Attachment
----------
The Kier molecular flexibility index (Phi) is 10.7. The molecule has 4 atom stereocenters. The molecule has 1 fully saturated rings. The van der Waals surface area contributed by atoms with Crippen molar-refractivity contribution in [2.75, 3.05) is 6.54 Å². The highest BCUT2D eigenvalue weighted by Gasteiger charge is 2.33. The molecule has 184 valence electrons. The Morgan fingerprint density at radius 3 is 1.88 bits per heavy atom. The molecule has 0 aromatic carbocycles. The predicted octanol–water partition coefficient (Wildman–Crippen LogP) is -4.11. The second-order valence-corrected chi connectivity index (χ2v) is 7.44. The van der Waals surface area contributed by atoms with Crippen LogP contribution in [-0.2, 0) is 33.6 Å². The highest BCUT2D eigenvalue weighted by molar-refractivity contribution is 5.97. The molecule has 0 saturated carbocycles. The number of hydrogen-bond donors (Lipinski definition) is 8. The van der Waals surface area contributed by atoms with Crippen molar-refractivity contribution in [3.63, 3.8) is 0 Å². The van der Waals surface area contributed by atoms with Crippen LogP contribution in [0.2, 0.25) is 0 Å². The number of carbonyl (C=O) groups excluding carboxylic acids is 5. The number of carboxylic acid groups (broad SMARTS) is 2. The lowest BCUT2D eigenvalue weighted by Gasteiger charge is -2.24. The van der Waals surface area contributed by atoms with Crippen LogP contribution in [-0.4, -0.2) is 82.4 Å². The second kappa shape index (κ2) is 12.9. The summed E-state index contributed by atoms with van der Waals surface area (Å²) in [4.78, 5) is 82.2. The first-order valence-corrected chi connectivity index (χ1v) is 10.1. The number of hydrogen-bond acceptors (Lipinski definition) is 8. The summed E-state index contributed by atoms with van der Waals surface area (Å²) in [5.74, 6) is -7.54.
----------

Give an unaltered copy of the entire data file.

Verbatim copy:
The Kier molecular flexibility index (Phi) is 10.7. The molecule has 4 atom stereocenters. The molecule has 1 fully saturated rings. The van der Waals surface area contributed by atoms with Crippen molar-refractivity contribution in [2.75, 3.05) is 6.54 Å². The highest BCUT2D eigenvalue weighted by Gasteiger charge is 2.33. The molecule has 184 valence electrons. The Morgan fingerprint density at radius 3 is 1.88 bits per heavy atom. The molecule has 0 aromatic carbocycles. The predicted octanol–water partition coefficient (Wildman–Crippen LogP) is -4.11. The second-order valence-corrected chi connectivity index (χ2v) is 7.44. The van der Waals surface area contributed by atoms with Crippen LogP contribution in [-0.2, 0) is 33.6 Å². The highest BCUT2D eigenvalue weighted by molar-refractivity contribution is 5.97. The molecule has 0 saturated carbocycles. The number of hydrogen-bond donors (Lipinski definition) is 8. The van der Waals surface area contributed by atoms with Crippen molar-refractivity contribution in [3.63, 3.8) is 0 Å². The van der Waals surface area contributed by atoms with Crippen LogP contribution in [0.2, 0.25) is 0 Å². The number of carbonyl (C=O) groups excluding carboxylic acids is 5. The number of carboxylic acid groups (broad SMARTS) is 2. The lowest BCUT2D eigenvalue weighted by Gasteiger charge is -2.24. The van der Waals surface area contributed by atoms with Crippen LogP contribution in [-0.4, -0.2) is 82.4 Å². The second kappa shape index (κ2) is 12.9. The summed E-state index contributed by atoms with van der Waals surface area (Å²) in [4.78, 5) is 82.2. The first-order valence-corrected chi connectivity index (χ1v) is 10.1. The number of hydrogen-bond acceptors (Lipinski definition) is 8. The summed E-state index contributed by atoms with van der Waals surface area (Å²) in [5.74, 6) is -7.54.